The EU’s green taxonomy caught in geopolitical turmoil

Windmil in the mist.
Windmil in the mist. Photo by Casey Horner on Unsplash.

After months of absence, the EU’s Taxonomy for sustainable activities is now expected to be firmly back on the agenda in June and July. Both the Council, and in particular the European Parliament, will adopt or veto the Commission’s proposal to label gas and nuclear as sustainable energy sources. E3G has previously criticised this proposal, as have investors, civil society and even the EU’s own investment bank. The decision to include nuclear and gas in the classification of economic activities that qualify as green has been subject to a turbulent and difficult negotiation process in Brussels.

The Commission’s proposal has been based in no small part on the assumption that nuclear energy and especially gas would function as a bridging source towards a renewable energy future. But it is fair to say that the Russian aggression on Ukraine has upended Europe’s plan for a smooth transition toward a climate-neutral energy system. With a full gas embargo from Russian deliveries looming, cheap gas will be a thing of the past as replacement options, such as LNG supply, will remain significantly more expensive. The REPowerEU strategy, a direct response to the Russian war on Ukraine and the ensuing tectonic geopolitical shift, puts renewable energy at the heart of the EU’s strategy to become independent from Russian fossil fuel supplies.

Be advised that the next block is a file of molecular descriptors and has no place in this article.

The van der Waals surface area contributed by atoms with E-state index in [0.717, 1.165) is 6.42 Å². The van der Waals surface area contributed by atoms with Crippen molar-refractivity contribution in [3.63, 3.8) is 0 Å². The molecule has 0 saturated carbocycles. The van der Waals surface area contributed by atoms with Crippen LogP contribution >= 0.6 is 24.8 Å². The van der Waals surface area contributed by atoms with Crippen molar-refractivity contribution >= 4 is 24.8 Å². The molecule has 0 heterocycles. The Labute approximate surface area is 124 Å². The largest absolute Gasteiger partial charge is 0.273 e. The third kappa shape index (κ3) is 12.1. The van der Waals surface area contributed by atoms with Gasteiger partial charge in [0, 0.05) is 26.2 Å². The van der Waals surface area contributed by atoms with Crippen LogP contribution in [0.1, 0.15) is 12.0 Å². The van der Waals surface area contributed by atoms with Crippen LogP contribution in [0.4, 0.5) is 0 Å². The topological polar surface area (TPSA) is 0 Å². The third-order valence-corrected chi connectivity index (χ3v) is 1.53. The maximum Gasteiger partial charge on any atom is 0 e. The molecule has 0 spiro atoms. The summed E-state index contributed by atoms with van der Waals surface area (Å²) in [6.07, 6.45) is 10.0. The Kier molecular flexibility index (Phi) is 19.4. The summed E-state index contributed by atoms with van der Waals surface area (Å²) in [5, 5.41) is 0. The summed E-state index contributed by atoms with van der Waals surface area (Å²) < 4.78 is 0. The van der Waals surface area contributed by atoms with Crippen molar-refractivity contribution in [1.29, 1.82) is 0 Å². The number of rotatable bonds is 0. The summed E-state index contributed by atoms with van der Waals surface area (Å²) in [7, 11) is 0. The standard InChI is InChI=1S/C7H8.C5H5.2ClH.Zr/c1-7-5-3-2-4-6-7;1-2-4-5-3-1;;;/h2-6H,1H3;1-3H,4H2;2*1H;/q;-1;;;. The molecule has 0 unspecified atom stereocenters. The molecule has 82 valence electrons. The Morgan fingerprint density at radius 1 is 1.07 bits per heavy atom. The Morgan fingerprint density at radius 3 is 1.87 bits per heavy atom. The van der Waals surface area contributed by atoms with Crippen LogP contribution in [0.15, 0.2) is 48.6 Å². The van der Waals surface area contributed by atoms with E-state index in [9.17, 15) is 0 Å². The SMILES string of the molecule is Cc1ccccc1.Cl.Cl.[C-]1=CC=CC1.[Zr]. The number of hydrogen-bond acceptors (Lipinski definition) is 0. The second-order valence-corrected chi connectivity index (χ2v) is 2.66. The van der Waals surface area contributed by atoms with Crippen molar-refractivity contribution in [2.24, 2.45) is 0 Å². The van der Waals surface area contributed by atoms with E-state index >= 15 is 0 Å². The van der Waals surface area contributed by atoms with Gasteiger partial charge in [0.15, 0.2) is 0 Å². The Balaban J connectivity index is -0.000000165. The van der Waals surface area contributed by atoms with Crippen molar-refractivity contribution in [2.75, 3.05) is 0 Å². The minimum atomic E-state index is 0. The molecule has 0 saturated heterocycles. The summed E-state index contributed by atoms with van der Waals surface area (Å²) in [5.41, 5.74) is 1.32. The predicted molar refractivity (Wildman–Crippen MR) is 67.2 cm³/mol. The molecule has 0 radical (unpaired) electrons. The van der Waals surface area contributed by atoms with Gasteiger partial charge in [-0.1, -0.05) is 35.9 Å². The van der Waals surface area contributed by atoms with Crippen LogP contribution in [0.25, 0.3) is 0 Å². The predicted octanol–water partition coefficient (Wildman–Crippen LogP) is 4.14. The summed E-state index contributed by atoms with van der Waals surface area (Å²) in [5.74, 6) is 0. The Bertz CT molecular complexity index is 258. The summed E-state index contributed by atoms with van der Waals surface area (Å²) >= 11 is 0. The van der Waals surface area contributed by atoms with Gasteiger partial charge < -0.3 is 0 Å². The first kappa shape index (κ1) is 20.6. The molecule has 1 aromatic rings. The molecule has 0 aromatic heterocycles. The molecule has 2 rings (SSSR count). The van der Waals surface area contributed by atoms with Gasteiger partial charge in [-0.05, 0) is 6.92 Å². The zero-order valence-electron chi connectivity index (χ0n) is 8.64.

At first glance, the EU Taxonomy does not play a considerable role in this policy shift. However, it is now clear that the transitional role of gas has been put seriously into question. Although the EU will certainly not be able to transition away from gas completely in the coming years, a full exit is now likely sooner rather than later. This raises the question of whether this fuel could truly be considered sustainable.

Similar to gas, nuclear energy is unlikely to be the holy grail in the energy transition. Countries may choose nuclear energy to play a role in their own transitions. But not only is the EU facing similar supply dependencies for nuclear fuels from Russia, but the Russian attacks on Ukrainian nuclear power sites and the ensuing reaction of horror internationally show that the potential hazard to human health and the environment remains a constant possibility, which needs to be properly assessed.

E3G has taken a more detailed look at the implications of the recent geopolitical shifts on the EU Taxonomy in our newest briefing, which you can find here.

Our conclusion: The new geopolitical reality in Europe has made it obvious that clean energy uptake needs to be accelerated to cut reliance on imported energy sources. The REPowerEU announcements earlier this month lay the way forward for Europe, emphasising the need for rapid, scaled investments in renewable energy and energy efficiency. This is precisely the originally intended purpose of the EU Taxonomy – to provide private investors with sufficient clarity on what is sustainable and direct flows of capital towards them.

Beyond Europe’s borders, the EU Taxonomy is having a significant impact on the development of similar regulatory instruments. The REPowerEU package reiterated Europe’s strong commitment to accelerating decarbonisation at home and supporting energy transition efforts abroad, especially in developing regions. The European approach to achieving climate neutrality and improving the resilience of its energy systems by integrating economic, political and financial regulatory frameworks could become a role model for the world economy. But Europe setting the tone internationally for a modern, climate-neutral and resilient energy system starts at home with the critical decision on the EU Taxonomy.


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